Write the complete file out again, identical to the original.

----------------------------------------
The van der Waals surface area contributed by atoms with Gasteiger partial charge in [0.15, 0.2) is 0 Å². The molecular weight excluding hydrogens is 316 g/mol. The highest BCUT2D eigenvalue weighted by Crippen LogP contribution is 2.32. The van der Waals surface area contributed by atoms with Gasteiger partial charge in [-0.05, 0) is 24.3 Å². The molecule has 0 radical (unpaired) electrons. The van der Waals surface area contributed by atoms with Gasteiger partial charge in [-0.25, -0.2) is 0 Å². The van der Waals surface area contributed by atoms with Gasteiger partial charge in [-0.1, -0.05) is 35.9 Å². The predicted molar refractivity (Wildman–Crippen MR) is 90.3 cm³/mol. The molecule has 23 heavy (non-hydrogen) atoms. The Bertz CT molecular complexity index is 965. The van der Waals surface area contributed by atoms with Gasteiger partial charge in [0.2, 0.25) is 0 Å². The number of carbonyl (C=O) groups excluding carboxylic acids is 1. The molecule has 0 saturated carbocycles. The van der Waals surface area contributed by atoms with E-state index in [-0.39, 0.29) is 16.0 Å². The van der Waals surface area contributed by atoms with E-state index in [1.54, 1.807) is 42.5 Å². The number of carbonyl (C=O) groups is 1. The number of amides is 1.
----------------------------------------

The van der Waals surface area contributed by atoms with Gasteiger partial charge in [0.15, 0.2) is 0 Å². The molecular weight excluding hydrogens is 316 g/mol. The highest BCUT2D eigenvalue weighted by Crippen LogP contribution is 2.32. The van der Waals surface area contributed by atoms with Gasteiger partial charge in [-0.05, 0) is 24.3 Å². The molecule has 0 radical (unpaired) electrons. The van der Waals surface area contributed by atoms with Gasteiger partial charge in [-0.25, -0.2) is 0 Å². The van der Waals surface area contributed by atoms with Gasteiger partial charge in [-0.1, -0.05) is 35.9 Å². The predicted molar refractivity (Wildman–Crippen MR) is 90.3 cm³/mol. The molecule has 23 heavy (non-hydrogen) atoms. The Bertz CT molecular complexity index is 965. The van der Waals surface area contributed by atoms with Gasteiger partial charge in [0.2, 0.25) is 0 Å². The number of carbonyl (C=O) groups excluding carboxylic acids is 1. The molecule has 0 saturated carbocycles. The van der Waals surface area contributed by atoms with E-state index in [-0.39, 0.29) is 16.0 Å². The van der Waals surface area contributed by atoms with E-state index in [1.54, 1.807) is 42.5 Å². The number of carbonyl (C=O) groups is 1. The number of amides is 1.